Tk::DateEntry - Drop down calendar widget for selecting dates.


    $dateentry = $parent->DateEntry (<options>);


Tk::DateEntry is a drop down widget for selecting dates. It looks like the BrowseEntry widget with an Entry followed by an arrow button, but instead of displaying a Listbox the DateEntry displays a calendar with buttons for each date. The calendar contains buttons for browsing through the months.

When the drop down is opened, the widget will try to read the current content of the widget (the -textvariable), and display the month/year specified. If the variable is empty, or contains invalid data, then the current month is displayed. If one or two digit year is specified, the widget tries to guess the correct century by using a "100 year window".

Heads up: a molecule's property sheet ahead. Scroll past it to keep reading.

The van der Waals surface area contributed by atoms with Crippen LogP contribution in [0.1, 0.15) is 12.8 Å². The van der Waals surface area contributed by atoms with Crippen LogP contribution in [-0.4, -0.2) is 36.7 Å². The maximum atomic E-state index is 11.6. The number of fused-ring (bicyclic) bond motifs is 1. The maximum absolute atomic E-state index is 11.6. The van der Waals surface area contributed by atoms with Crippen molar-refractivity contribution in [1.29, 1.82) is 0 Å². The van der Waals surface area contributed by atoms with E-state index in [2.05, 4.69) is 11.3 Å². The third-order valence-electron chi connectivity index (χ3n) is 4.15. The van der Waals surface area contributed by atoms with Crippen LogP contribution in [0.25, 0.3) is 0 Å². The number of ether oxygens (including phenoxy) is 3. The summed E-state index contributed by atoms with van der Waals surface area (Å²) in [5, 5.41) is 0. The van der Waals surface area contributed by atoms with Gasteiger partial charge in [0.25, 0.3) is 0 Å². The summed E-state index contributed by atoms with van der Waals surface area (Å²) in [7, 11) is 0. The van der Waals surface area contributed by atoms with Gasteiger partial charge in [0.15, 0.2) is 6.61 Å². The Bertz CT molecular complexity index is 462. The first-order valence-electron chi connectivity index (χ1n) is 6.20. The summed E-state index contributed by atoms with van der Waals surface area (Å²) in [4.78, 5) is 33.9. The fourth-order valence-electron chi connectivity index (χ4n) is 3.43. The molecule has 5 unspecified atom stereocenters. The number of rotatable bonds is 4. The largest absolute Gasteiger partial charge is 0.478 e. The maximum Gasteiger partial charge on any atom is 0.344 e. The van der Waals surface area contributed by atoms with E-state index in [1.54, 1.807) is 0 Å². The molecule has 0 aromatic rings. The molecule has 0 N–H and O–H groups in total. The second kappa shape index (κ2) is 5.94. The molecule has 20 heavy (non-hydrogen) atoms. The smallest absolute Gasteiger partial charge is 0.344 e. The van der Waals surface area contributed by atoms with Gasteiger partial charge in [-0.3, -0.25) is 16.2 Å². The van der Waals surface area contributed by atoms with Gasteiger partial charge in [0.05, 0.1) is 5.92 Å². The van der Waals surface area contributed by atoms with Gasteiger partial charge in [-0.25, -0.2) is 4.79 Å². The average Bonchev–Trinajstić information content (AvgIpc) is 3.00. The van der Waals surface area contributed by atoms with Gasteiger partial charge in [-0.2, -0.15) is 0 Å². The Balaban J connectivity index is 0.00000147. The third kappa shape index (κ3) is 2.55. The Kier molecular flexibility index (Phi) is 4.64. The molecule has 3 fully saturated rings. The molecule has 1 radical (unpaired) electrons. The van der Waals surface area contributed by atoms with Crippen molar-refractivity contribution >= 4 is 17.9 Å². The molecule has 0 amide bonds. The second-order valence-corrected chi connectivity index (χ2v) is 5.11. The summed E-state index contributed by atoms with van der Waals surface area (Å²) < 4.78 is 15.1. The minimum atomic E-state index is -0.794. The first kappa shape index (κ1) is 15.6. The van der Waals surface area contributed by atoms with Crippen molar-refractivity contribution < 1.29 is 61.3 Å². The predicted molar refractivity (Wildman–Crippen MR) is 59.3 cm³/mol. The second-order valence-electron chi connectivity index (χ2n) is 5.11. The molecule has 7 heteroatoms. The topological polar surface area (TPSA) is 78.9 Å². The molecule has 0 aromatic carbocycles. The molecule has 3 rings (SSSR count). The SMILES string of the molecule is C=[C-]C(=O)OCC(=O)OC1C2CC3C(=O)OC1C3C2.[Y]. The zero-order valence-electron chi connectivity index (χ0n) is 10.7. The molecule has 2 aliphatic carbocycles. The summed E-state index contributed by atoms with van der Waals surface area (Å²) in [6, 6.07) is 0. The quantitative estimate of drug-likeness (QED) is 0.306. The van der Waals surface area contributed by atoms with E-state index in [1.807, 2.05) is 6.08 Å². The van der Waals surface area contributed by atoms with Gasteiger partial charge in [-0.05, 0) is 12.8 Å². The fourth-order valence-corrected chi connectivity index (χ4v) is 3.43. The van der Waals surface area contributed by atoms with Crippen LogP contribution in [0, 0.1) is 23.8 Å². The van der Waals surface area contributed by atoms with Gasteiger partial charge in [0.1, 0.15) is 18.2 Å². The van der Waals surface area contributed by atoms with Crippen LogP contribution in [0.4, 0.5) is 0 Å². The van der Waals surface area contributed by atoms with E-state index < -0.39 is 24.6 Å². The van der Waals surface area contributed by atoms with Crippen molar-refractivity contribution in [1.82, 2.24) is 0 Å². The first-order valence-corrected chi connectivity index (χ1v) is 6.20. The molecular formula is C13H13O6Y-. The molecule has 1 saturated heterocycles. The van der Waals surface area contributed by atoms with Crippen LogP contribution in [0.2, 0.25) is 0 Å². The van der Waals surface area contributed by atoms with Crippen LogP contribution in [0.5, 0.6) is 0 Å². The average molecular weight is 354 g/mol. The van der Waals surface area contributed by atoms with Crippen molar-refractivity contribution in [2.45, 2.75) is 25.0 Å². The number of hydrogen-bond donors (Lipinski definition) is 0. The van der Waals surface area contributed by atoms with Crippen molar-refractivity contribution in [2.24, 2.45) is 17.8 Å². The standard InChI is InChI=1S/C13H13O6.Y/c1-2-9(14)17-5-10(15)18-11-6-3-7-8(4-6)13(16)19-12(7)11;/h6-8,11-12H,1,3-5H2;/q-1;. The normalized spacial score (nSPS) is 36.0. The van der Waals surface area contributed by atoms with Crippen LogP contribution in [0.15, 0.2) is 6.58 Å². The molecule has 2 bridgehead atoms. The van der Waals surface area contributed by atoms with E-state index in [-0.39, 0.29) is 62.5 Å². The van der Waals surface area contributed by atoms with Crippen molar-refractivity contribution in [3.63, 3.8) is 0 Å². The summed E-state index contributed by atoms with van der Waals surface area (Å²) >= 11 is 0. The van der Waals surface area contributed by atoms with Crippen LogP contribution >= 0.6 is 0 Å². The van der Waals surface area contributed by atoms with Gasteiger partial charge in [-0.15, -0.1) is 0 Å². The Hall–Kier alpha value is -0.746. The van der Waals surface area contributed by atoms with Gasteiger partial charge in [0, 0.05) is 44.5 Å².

The Entry widget has the following keyboard shortcuts:

<Up>, <Down>

Increase or decrease the date by one day.

<Shift-Up>, <Shift-Down>

Increase or decrease the date by one week.

<Control-Up> or <Prior>, <Control-Down> or <Next>

Increase or decrease the date by one month. This would not work if the next or previous month has less days then the day currently selected.

<Shift-Control-Up>, <Shift-Control-Down>

Increase or decrease the date by one year. This would not work if the same month in the next or previous year has less days then the day currently selected.


Tk::DateEntry requires Time::Local and POSIX (strftime) (and basic Perl/Tk of course....). For using dates before 1970-01-01 either Date::Calc or Date::Pcalc is required.

For faster scanning between months the optional requirement Tk::FireButton is needed. For localized day and month names the following modules are needed:

Encode (for non-ASCII encodings)